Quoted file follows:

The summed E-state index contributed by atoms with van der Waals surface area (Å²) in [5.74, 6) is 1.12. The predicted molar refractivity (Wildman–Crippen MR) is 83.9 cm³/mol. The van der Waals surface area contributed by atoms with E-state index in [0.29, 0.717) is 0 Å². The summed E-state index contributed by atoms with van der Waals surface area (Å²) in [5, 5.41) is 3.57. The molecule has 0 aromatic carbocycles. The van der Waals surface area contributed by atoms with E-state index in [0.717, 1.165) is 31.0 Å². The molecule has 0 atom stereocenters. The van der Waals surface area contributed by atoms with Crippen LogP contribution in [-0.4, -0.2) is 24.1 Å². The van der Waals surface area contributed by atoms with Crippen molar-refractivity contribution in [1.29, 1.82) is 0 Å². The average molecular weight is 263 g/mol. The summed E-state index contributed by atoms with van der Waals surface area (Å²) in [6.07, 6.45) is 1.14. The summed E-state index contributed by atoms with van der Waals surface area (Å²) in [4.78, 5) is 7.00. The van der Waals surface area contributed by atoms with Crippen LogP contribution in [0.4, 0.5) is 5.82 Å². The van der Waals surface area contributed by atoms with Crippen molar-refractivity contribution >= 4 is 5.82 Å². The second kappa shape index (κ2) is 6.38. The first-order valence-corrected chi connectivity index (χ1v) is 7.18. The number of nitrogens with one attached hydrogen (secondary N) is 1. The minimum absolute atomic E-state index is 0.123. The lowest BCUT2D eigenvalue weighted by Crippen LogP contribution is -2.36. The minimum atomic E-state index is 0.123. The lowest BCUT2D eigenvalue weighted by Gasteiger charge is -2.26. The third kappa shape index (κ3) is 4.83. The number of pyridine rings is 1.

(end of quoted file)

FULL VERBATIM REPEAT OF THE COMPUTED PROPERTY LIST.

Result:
The summed E-state index contributed by atoms with van der Waals surface area (Å²) in [5.74, 6) is 1.12. The predicted molar refractivity (Wildman–Crippen MR) is 83.9 cm³/mol. The van der Waals surface area contributed by atoms with E-state index in [0.29, 0.717) is 0 Å². The summed E-state index contributed by atoms with van der Waals surface area (Å²) in [5, 5.41) is 3.57. The molecule has 0 aromatic carbocycles. The van der Waals surface area contributed by atoms with E-state index in [0.717, 1.165) is 31.0 Å². The molecule has 0 atom stereocenters. The van der Waals surface area contributed by atoms with Crippen LogP contribution in [-0.4, -0.2) is 24.1 Å². The van der Waals surface area contributed by atoms with Crippen molar-refractivity contribution in [1.29, 1.82) is 0 Å². The average molecular weight is 263 g/mol. The summed E-state index contributed by atoms with van der Waals surface area (Å²) in [6.07, 6.45) is 1.14. The summed E-state index contributed by atoms with van der Waals surface area (Å²) in [4.78, 5) is 7.00. The van der Waals surface area contributed by atoms with Crippen LogP contribution in [0.4, 0.5) is 5.82 Å². The van der Waals surface area contributed by atoms with Crippen molar-refractivity contribution >= 4 is 5.82 Å². The second kappa shape index (κ2) is 6.38. The first-order valence-corrected chi connectivity index (χ1v) is 7.18. The number of nitrogens with one attached hydrogen (secondary N) is 1. The minimum absolute atomic E-state index is 0.123. The lowest BCUT2D eigenvalue weighted by Crippen LogP contribution is -2.36. The minimum atomic E-state index is 0.123. The lowest BCUT2D eigenvalue weighted by Gasteiger charge is -2.26. The third kappa shape index (κ3) is 4.83. The number of pyridine rings is 1.